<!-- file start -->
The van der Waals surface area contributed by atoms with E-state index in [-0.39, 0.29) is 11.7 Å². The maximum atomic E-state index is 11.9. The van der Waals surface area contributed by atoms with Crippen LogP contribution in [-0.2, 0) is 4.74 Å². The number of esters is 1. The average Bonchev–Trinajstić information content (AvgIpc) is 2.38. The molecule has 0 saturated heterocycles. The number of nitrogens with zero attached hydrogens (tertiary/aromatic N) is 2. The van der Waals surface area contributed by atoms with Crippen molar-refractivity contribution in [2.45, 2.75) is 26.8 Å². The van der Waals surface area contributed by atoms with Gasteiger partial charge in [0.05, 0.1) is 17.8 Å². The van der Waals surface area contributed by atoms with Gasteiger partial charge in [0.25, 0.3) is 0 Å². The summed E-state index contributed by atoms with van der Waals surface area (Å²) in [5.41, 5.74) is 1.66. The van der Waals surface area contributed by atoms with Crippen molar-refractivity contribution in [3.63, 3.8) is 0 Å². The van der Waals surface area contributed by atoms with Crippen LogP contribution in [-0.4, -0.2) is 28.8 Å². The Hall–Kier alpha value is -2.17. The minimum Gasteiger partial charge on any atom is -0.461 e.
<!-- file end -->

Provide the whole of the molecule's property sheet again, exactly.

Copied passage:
The van der Waals surface area contributed by atoms with E-state index in [-0.39, 0.29) is 11.7 Å². The maximum atomic E-state index is 11.9. The van der Waals surface area contributed by atoms with Crippen LogP contribution in [-0.2, 0) is 4.74 Å². The number of esters is 1. The average Bonchev–Trinajstić information content (AvgIpc) is 2.38. The molecule has 0 saturated heterocycles. The number of nitrogens with zero attached hydrogens (tertiary/aromatic N) is 2. The van der Waals surface area contributed by atoms with Crippen molar-refractivity contribution in [2.45, 2.75) is 26.8 Å². The van der Waals surface area contributed by atoms with Gasteiger partial charge in [0.05, 0.1) is 17.8 Å². The van der Waals surface area contributed by atoms with Gasteiger partial charge in [0.25, 0.3) is 0 Å². The summed E-state index contributed by atoms with van der Waals surface area (Å²) in [5.41, 5.74) is 1.66. The van der Waals surface area contributed by atoms with Crippen molar-refractivity contribution in [3.63, 3.8) is 0 Å². The van der Waals surface area contributed by atoms with Crippen LogP contribution in [-0.4, -0.2) is 28.8 Å². The Hall–Kier alpha value is -2.17. The minimum Gasteiger partial charge on any atom is -0.461 e.